There are countless books written on how to play stringed instruments, though the majority of them will be rather dull to wade through in the early stages, as they tend to be aimed at players who are already quite advanced. Furthermore, it is very important (particularly with beginners) not to present many different, possibly conflicting sources of information simultaneously. It can make the work of both teacher and pupil doubly difficult if the student is hearing one thing from a well-intentioned parent/book, and another in the lesson. There are many schools of thought in playing any musical instrument, and one is not necessarily better than another, so its very important that a teacher is allowed to teach in the way they feel most comfortable. They, after all, will have been taught to play the instrument themselves at some point, and need to be acknowledged as having an expert and informed position on the subject. However, the next point can certainly be made without ruffling too many feathers!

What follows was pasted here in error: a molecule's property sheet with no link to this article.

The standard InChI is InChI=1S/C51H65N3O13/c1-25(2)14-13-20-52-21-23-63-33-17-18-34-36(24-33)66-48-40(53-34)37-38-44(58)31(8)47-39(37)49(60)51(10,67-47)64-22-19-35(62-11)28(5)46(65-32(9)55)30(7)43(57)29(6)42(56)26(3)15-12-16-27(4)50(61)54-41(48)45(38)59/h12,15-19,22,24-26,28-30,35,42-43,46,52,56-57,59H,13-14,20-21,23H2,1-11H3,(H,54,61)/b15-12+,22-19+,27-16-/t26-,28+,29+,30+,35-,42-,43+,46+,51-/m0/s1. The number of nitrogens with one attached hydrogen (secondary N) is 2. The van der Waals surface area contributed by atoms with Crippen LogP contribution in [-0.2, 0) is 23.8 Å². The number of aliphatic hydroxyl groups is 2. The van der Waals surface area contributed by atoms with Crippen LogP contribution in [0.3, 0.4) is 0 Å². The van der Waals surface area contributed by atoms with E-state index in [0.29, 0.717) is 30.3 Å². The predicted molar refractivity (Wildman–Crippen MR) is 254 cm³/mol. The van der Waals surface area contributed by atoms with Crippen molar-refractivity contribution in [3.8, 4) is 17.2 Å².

How much to practice depends on the age of the student and what stage they are at, but the importance of practising a little every day - even for as little as five minutes - rather than an hour once a week, can never be overstated. Much of the business of learning the cello is about getting used to the playing posture. To the beginner, everything about the instrument seems to shout awkward and uncomfortable, but it is by holding the cello and playing it daily that the student will start to overcome this, and begin to feel more natural and relaxed. The achievement of physical relaxation and the elimination of muscular tension is perhaps the single most important key to progress.